[0014] In accordance with an embodiment of the present invention, eight processing engines 122 may access either SDRAM/DRAM unit 142 or SRAM unit 144 based on characteristics of the data. Thus, low latency, low bandwidth data may be stored in and fetched from SRAM unit 144, whereas higher bandwidth data for which latency is not as important, may be stored in and fetched from SDRAM/DRAM unit 142. Processing engines 122 may execute memory reference instructions to either SDRAM/DRAM controller 124 or SRAM controller 126.

[0015] In accordance with an embodiment of the present invention, the hardware-based multithreaded processor 120 also may include a sub-processor 132 for loading microcode control for other resources of the hardware-based multithreaded processor 120. In this example, sub-processor 132 may have an XScale™-based architecture manufactured by Intel Corporation of Santa Clara, Calif. A processor bus 134 may couple sub-processor 132 to SDRAM/DRAM controller 124 and SRAM controller 126.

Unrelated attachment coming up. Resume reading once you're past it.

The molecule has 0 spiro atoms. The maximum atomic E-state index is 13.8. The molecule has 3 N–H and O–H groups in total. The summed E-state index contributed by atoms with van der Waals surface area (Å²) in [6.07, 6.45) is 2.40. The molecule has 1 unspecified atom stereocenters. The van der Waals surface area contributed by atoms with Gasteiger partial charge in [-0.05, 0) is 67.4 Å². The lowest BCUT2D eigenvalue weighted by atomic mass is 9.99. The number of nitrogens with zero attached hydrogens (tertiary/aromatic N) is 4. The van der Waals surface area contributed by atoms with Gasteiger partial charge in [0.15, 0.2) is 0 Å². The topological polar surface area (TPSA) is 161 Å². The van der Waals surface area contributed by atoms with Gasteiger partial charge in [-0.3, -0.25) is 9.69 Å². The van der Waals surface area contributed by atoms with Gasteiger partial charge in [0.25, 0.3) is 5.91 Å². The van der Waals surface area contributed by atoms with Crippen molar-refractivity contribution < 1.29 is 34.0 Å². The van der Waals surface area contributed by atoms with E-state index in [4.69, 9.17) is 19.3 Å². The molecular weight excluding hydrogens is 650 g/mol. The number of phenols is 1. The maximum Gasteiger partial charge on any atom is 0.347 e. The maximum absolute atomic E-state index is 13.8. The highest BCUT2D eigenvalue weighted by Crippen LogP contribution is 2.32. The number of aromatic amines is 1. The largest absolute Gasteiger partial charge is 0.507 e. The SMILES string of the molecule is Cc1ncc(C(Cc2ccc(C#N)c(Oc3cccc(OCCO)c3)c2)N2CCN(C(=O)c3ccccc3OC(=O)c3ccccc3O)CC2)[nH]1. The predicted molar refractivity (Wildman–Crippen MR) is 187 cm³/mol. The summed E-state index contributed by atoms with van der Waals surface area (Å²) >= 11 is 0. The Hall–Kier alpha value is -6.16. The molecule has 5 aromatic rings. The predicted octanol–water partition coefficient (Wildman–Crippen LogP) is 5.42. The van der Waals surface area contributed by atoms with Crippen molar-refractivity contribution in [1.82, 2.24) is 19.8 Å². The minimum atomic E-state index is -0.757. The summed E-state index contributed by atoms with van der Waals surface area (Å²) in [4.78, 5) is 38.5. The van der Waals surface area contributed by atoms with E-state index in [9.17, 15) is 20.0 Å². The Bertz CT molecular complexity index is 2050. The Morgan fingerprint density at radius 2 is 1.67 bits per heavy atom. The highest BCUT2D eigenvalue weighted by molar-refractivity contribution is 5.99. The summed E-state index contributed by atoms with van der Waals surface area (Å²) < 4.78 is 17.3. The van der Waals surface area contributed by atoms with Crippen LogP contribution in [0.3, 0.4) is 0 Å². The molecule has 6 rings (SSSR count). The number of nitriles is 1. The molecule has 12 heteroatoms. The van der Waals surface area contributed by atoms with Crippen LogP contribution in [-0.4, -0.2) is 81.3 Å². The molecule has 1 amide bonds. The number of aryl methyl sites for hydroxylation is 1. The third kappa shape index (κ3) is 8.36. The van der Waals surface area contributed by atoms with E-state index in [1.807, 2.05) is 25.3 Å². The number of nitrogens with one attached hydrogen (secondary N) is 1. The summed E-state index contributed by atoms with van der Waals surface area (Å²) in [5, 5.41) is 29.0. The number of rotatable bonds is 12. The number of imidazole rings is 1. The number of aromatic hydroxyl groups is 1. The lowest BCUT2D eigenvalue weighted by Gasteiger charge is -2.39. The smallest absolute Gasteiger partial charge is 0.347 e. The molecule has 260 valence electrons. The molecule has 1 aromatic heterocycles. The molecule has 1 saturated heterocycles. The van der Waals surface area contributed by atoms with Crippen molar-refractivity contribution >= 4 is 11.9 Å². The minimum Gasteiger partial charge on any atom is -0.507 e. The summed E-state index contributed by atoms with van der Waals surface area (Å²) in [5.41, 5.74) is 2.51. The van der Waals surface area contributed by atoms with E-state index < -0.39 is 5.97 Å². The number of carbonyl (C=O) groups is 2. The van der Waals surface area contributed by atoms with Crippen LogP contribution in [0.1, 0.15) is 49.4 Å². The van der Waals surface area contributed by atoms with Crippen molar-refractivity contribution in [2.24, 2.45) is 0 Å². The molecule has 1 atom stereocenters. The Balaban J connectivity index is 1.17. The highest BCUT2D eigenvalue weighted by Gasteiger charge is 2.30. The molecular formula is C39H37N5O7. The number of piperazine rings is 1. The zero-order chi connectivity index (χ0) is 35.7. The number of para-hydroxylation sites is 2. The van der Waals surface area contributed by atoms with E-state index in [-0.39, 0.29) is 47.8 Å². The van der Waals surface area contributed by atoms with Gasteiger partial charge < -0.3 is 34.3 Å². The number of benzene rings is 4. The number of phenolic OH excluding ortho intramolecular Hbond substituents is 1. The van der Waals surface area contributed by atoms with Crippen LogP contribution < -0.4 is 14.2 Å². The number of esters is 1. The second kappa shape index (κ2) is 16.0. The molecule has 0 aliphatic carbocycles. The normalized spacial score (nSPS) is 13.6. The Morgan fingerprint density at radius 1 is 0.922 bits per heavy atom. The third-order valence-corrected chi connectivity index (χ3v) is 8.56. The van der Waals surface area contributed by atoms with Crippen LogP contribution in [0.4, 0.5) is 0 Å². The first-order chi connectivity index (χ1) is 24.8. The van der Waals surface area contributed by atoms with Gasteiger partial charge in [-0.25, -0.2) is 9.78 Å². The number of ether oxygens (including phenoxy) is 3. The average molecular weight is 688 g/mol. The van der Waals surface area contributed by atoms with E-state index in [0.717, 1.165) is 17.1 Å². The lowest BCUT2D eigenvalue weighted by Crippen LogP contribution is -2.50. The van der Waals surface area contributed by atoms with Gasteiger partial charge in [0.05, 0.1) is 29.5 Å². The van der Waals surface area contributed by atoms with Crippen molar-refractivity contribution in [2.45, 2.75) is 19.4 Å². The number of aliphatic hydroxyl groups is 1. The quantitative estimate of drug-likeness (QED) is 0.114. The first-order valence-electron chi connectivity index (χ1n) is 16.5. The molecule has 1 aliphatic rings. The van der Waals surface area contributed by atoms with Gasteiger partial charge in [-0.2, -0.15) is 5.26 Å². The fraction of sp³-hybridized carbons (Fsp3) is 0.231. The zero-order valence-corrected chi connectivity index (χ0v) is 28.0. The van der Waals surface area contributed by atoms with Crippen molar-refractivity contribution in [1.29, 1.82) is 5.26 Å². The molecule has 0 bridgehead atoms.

[0016] The sub-processor 132 may perform general purpose computer type functions such as handling protocols, exceptions, and extra support for packet processing where processing engines 122 may pass the packets off for more detailed processing such as in boundary conditions. Sub-processor 132 may execute operating system (OS) code. Through the OS, sub-processor 132 may call functions to operate on processing engines 122. Sub-processor 132 may use any supported OS, such as, a real time OS. In an embodiment of the present invention, sub-processor 132 may be implemented as an XScale™ architecture, using, for example, operating systems such as VXWorks® operating system from Wind River International of Alameda, Calif.; μC/OS operating system, from Micrium, Inc. of Weston, Fla., etc.